Use this URL to cite or link to this record in EThOS: https://ethos.bl.uk/OrderDetails.do?uin=uk.bl.ethos.752670
Title: An analysis of the effects of financial liberalisation on capital formation and economic growth in sub-Saharan Africa
Author: Vanni, Eguolo May
ISNI:       0000 0004 7425 7984
Awarding Body: University of Aberdeen
Current Institution: University of Aberdeen
Date of Award: 2018
Availability of Full Text:
Access from EThOS:
Full text unavailable from EThOS. Please try the link below.
Access from Institution:
Abstract:
This thesis empirically investigates the effects of two main financial liberalisation policies namely interest rate liberalisation and capital market liberalisation on capital formation and economic growth in ten Sub-Saharan African countries for the period 1970 to 2014. The empirical analysis employs revised time series and panel estimation techniques. The time series methodology allows for structural breaks in the multiple regression analysis, unit root tests, cointegration tests as well as Granger causality tests. The panel data methodology employs both fixed effects and random effects estimation techniques. A major novelty of this thesis is that it incorporates the so-called Mundlak procedure in the panel data methodology that enables the decomposition of the effects of each of the two financial liberalisation policies on capital formation and growth into transitory effects and permanent effects. Overall, the time series results provide evidence of mixed effects. Although, interest rate liberalisation and capital market liberalisation have significant positive short run effects on capital formation and economic growth in majority of the countries, there is evidence that the long run effects of both liberalisation policies are insignificant. The Mundlak decomposition provides evidence that the transitory effect of interest rate liberalisation is to boost capital formation and economic growth, and that capital market liberalisation tends to be insignificant to capital formation and growth in the short run. The Mundlak decomposition also provides evidence that both interest rate liberalisation and capital market liberalisation have a permanent effect on economic growth, but the permanent effect of both liberalisation policies on capital formation is insignificant. On the balance of evidence, there is an indication that the introduction of both financial liberalisation policies may not be as beneficial as the World Bank and the International Monetary Fund claim and may not be a safe road to capital formation and growth, at least in the Sub-Saharan African region.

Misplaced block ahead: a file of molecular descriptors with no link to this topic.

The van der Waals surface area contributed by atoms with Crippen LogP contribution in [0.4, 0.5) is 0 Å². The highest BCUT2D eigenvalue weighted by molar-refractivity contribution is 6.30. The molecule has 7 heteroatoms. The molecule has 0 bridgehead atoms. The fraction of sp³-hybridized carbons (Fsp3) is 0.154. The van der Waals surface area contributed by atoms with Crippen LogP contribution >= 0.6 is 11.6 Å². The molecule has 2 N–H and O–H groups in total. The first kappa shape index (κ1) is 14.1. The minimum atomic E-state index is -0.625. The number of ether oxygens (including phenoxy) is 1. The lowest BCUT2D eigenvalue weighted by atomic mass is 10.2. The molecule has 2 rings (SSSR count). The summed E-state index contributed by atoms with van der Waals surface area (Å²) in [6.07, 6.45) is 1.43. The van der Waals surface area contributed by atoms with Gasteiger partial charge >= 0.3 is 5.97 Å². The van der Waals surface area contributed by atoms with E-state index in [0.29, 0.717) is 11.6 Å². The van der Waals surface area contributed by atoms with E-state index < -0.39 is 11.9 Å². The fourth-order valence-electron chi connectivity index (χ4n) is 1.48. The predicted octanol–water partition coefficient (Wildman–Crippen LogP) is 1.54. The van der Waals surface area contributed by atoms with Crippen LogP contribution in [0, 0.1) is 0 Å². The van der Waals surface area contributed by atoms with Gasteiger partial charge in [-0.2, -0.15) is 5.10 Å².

Supervisor: Theodossiou, Ioannis ; McCausland, David Sponsor: Not available
Qualification Name: Thesis (Ph.D.) Qualification Level: Doctoral
EThOS ID: uk.bl.ethos.752670  DOI: Not available
Keywords: Interest ; Capital market ; Economic development ; Saving and investment
Share: